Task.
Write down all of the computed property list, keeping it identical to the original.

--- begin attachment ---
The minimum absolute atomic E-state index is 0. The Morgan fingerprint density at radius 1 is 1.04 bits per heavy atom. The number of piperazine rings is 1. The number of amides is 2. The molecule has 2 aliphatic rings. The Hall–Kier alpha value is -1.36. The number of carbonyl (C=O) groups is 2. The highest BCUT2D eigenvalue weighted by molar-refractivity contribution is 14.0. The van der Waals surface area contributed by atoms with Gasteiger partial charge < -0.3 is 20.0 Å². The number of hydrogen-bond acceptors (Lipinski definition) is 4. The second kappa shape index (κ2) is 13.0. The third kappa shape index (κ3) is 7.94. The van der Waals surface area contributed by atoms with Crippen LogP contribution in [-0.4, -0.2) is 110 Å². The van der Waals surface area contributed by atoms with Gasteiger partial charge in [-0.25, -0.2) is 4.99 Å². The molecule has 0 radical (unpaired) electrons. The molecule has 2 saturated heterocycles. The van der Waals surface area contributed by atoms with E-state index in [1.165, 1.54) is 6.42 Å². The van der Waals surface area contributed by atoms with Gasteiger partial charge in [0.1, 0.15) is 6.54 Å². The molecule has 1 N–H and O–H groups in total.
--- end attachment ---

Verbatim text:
The minimum absolute atomic E-state index is 0. The Morgan fingerprint density at radius 1 is 1.04 bits per heavy atom. The number of piperazine rings is 1. The number of amides is 2. The molecule has 2 aliphatic rings. The Hall–Kier alpha value is -1.36. The number of carbonyl (C=O) groups is 2. The highest BCUT2D eigenvalue weighted by molar-refractivity contribution is 14.0. The van der Waals surface area contributed by atoms with Gasteiger partial charge < -0.3 is 20.0 Å². The number of hydrogen-bond acceptors (Lipinski definition) is 4. The second kappa shape index (κ2) is 13.0. The third kappa shape index (κ3) is 7.94. The van der Waals surface area contributed by atoms with Crippen LogP contribution in [-0.4, -0.2) is 110 Å². The van der Waals surface area contributed by atoms with Gasteiger partial charge in [-0.25, -0.2) is 4.99 Å². The molecule has 0 radical (unpaired) electrons. The molecule has 2 saturated heterocycles. The van der Waals surface area contributed by atoms with E-state index in [1.165, 1.54) is 6.42 Å². The van der Waals surface area contributed by atoms with Gasteiger partial charge in [0.1, 0.15) is 6.54 Å². The molecule has 1 N–H and O–H groups in total.